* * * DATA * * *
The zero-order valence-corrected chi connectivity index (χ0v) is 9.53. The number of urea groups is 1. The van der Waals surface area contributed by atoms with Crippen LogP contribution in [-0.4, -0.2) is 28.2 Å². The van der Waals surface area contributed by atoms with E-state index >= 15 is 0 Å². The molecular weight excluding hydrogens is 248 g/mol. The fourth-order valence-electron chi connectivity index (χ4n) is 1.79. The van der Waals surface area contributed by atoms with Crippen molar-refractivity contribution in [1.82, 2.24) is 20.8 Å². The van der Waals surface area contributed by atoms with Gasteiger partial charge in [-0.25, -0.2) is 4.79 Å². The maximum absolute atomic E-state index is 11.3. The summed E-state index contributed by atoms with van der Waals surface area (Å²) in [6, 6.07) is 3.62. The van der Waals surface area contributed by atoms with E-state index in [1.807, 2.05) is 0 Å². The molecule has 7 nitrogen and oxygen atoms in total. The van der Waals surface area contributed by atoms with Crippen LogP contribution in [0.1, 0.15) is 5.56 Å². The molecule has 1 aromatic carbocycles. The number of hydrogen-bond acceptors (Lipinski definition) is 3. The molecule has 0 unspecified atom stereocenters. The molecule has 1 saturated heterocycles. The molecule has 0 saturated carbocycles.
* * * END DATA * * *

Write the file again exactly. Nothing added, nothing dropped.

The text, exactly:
The zero-order valence-corrected chi connectivity index (χ0v) is 9.53. The number of urea groups is 1. The van der Waals surface area contributed by atoms with Crippen LogP contribution in [-0.4, -0.2) is 28.2 Å². The van der Waals surface area contributed by atoms with E-state index >= 15 is 0 Å². The molecular weight excluding hydrogens is 248 g/mol. The fourth-order valence-electron chi connectivity index (χ4n) is 1.79. The van der Waals surface area contributed by atoms with Crippen molar-refractivity contribution in [1.82, 2.24) is 20.8 Å². The van der Waals surface area contributed by atoms with Gasteiger partial charge in [-0.25, -0.2) is 4.79 Å². The maximum absolute atomic E-state index is 11.3. The summed E-state index contributed by atoms with van der Waals surface area (Å²) in [6, 6.07) is 3.62. The van der Waals surface area contributed by atoms with E-state index in [1.807, 2.05) is 0 Å². The molecule has 7 nitrogen and oxygen atoms in total. The van der Waals surface area contributed by atoms with Crippen LogP contribution in [0.1, 0.15) is 5.56 Å². The molecule has 1 aromatic carbocycles. The number of hydrogen-bond acceptors (Lipinski definition) is 3. The molecule has 0 unspecified atom stereocenters. The molecule has 1 saturated heterocycles. The molecule has 0 saturated carbocycles.